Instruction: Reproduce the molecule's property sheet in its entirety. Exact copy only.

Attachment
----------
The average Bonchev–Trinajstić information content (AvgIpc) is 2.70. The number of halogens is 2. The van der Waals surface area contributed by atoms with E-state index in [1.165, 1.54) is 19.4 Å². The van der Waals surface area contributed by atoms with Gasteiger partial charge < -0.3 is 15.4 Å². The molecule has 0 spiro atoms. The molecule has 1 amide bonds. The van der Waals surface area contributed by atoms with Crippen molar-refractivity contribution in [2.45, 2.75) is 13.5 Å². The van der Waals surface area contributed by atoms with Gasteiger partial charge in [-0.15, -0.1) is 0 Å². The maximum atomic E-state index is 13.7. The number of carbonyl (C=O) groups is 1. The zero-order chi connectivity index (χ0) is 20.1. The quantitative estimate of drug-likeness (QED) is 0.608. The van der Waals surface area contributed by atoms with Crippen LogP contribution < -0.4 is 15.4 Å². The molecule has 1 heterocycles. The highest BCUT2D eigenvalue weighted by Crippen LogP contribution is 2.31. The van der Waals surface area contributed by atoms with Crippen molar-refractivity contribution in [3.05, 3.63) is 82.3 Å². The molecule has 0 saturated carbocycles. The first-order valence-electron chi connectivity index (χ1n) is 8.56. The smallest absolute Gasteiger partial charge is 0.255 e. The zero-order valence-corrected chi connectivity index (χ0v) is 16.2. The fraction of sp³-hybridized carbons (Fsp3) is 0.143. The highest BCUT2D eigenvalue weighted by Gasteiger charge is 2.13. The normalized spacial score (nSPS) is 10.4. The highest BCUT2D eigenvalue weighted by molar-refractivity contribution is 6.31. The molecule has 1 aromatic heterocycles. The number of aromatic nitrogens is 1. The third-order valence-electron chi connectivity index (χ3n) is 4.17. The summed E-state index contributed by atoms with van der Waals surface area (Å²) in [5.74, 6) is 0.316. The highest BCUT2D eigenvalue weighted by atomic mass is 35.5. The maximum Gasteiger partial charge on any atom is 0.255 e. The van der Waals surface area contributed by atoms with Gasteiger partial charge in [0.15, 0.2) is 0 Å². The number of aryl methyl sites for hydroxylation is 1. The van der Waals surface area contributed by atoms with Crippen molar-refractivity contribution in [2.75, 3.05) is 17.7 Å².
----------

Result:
The average Bonchev–Trinajstić information content (AvgIpc) is 2.70. The number of halogens is 2. The van der Waals surface area contributed by atoms with E-state index in [1.165, 1.54) is 19.4 Å². The van der Waals surface area contributed by atoms with Gasteiger partial charge < -0.3 is 15.4 Å². The molecule has 0 spiro atoms. The molecule has 1 amide bonds. The van der Waals surface area contributed by atoms with Crippen molar-refractivity contribution in [2.45, 2.75) is 13.5 Å². The van der Waals surface area contributed by atoms with Gasteiger partial charge in [-0.15, -0.1) is 0 Å². The maximum atomic E-state index is 13.7. The number of carbonyl (C=O) groups is 1. The zero-order chi connectivity index (χ0) is 20.1. The quantitative estimate of drug-likeness (QED) is 0.608. The van der Waals surface area contributed by atoms with Crippen LogP contribution < -0.4 is 15.4 Å². The molecule has 1 heterocycles. The highest BCUT2D eigenvalue weighted by Crippen LogP contribution is 2.31. The van der Waals surface area contributed by atoms with Crippen molar-refractivity contribution in [3.05, 3.63) is 82.3 Å². The molecule has 0 saturated carbocycles. The first-order valence-electron chi connectivity index (χ1n) is 8.56. The smallest absolute Gasteiger partial charge is 0.255 e. The zero-order valence-corrected chi connectivity index (χ0v) is 16.2. The fraction of sp³-hybridized carbons (Fsp3) is 0.143. The highest BCUT2D eigenvalue weighted by Gasteiger charge is 2.13. The normalized spacial score (nSPS) is 10.4. The highest BCUT2D eigenvalue weighted by molar-refractivity contribution is 6.31. The molecule has 1 aromatic heterocycles. The number of aromatic nitrogens is 1. The third-order valence-electron chi connectivity index (χ3n) is 4.17. The summed E-state index contributed by atoms with van der Waals surface area (Å²) in [5.74, 6) is 0.316. The highest BCUT2D eigenvalue weighted by atomic mass is 35.5. The maximum Gasteiger partial charge on any atom is 0.255 e. The van der Waals surface area contributed by atoms with Gasteiger partial charge in [0.15, 0.2) is 0 Å². The number of aryl methyl sites for hydroxylation is 1. The van der Waals surface area contributed by atoms with Crippen molar-refractivity contribution in [2.75, 3.05) is 17.7 Å².